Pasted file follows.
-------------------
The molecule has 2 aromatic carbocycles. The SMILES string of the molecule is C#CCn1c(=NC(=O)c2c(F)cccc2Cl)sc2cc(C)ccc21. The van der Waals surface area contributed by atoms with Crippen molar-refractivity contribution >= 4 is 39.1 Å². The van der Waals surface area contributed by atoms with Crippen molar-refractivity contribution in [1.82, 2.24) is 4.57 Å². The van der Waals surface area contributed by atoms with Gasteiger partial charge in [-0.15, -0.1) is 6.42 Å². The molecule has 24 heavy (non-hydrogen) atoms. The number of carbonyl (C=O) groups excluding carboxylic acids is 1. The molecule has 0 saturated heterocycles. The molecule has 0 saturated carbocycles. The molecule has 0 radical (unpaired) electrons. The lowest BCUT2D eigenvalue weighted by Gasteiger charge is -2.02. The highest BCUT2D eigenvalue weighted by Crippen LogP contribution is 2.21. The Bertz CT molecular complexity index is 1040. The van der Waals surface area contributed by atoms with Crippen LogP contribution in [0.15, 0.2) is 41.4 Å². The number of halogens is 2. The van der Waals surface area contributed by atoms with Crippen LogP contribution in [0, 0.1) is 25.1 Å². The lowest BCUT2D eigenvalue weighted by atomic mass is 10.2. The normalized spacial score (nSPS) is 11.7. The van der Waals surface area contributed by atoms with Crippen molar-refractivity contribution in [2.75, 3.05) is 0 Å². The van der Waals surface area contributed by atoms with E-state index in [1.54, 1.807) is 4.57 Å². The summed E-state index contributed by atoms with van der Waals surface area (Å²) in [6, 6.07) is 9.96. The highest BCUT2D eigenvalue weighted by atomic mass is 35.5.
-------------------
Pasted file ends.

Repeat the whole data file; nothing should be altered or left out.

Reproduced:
The molecule has 2 aromatic carbocycles. The SMILES string of the molecule is C#CCn1c(=NC(=O)c2c(F)cccc2Cl)sc2cc(C)ccc21. The van der Waals surface area contributed by atoms with Crippen molar-refractivity contribution >= 4 is 39.1 Å². The van der Waals surface area contributed by atoms with Crippen molar-refractivity contribution in [1.82, 2.24) is 4.57 Å². The van der Waals surface area contributed by atoms with Gasteiger partial charge in [-0.15, -0.1) is 6.42 Å². The molecule has 24 heavy (non-hydrogen) atoms. The number of carbonyl (C=O) groups excluding carboxylic acids is 1. The molecule has 0 saturated heterocycles. The molecule has 0 saturated carbocycles. The molecule has 0 radical (unpaired) electrons. The lowest BCUT2D eigenvalue weighted by Gasteiger charge is -2.02. The highest BCUT2D eigenvalue weighted by Crippen LogP contribution is 2.21. The Bertz CT molecular complexity index is 1040. The van der Waals surface area contributed by atoms with Crippen LogP contribution in [0.15, 0.2) is 41.4 Å². The number of halogens is 2. The van der Waals surface area contributed by atoms with Crippen LogP contribution in [0, 0.1) is 25.1 Å². The lowest BCUT2D eigenvalue weighted by atomic mass is 10.2. The normalized spacial score (nSPS) is 11.7. The van der Waals surface area contributed by atoms with Crippen molar-refractivity contribution in [2.75, 3.05) is 0 Å². The van der Waals surface area contributed by atoms with E-state index in [1.54, 1.807) is 4.57 Å². The summed E-state index contributed by atoms with van der Waals surface area (Å²) in [6, 6.07) is 9.96. The highest BCUT2D eigenvalue weighted by atomic mass is 35.5.